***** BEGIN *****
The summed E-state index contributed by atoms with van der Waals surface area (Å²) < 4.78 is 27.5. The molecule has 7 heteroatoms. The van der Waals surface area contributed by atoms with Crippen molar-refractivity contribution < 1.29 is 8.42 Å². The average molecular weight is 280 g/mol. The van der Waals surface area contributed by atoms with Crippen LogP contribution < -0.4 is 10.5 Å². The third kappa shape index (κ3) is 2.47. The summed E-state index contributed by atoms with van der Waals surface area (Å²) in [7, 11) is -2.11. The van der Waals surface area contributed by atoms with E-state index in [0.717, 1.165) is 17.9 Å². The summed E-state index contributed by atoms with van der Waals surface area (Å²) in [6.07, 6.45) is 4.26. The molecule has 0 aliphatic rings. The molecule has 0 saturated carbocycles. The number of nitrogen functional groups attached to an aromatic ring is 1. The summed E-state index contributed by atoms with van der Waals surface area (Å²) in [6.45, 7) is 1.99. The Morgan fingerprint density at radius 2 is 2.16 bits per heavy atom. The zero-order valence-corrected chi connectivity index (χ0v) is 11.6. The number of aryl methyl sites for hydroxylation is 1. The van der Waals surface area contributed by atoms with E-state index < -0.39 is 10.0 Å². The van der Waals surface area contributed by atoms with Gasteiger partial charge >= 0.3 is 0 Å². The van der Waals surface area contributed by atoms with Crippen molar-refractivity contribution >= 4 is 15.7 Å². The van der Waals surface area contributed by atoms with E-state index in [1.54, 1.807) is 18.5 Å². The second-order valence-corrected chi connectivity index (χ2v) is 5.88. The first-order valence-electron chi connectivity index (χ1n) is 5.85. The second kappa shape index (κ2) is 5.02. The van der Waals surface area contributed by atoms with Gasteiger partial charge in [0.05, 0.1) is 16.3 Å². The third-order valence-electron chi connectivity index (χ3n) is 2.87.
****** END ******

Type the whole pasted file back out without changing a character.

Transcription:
The summed E-state index contributed by atoms with van der Waals surface area (Å²) < 4.78 is 27.5. The molecule has 7 heteroatoms. The van der Waals surface area contributed by atoms with Crippen molar-refractivity contribution < 1.29 is 8.42 Å². The average molecular weight is 280 g/mol. The van der Waals surface area contributed by atoms with Crippen LogP contribution < -0.4 is 10.5 Å². The third kappa shape index (κ3) is 2.47. The summed E-state index contributed by atoms with van der Waals surface area (Å²) in [7, 11) is -2.11. The van der Waals surface area contributed by atoms with E-state index in [0.717, 1.165) is 17.9 Å². The summed E-state index contributed by atoms with van der Waals surface area (Å²) in [6.07, 6.45) is 4.26. The molecule has 0 aliphatic rings. The molecule has 0 saturated carbocycles. The number of nitrogen functional groups attached to an aromatic ring is 1. The summed E-state index contributed by atoms with van der Waals surface area (Å²) in [6.45, 7) is 1.99. The Morgan fingerprint density at radius 2 is 2.16 bits per heavy atom. The zero-order valence-corrected chi connectivity index (χ0v) is 11.6. The number of aryl methyl sites for hydroxylation is 1. The van der Waals surface area contributed by atoms with E-state index < -0.39 is 10.0 Å². The van der Waals surface area contributed by atoms with Gasteiger partial charge >= 0.3 is 0 Å². The van der Waals surface area contributed by atoms with Crippen molar-refractivity contribution >= 4 is 15.7 Å². The van der Waals surface area contributed by atoms with E-state index in [1.54, 1.807) is 18.5 Å². The second-order valence-corrected chi connectivity index (χ2v) is 5.88. The first-order valence-electron chi connectivity index (χ1n) is 5.85. The second kappa shape index (κ2) is 5.02. The van der Waals surface area contributed by atoms with Gasteiger partial charge in [0.05, 0.1) is 16.3 Å². The third-order valence-electron chi connectivity index (χ3n) is 2.87.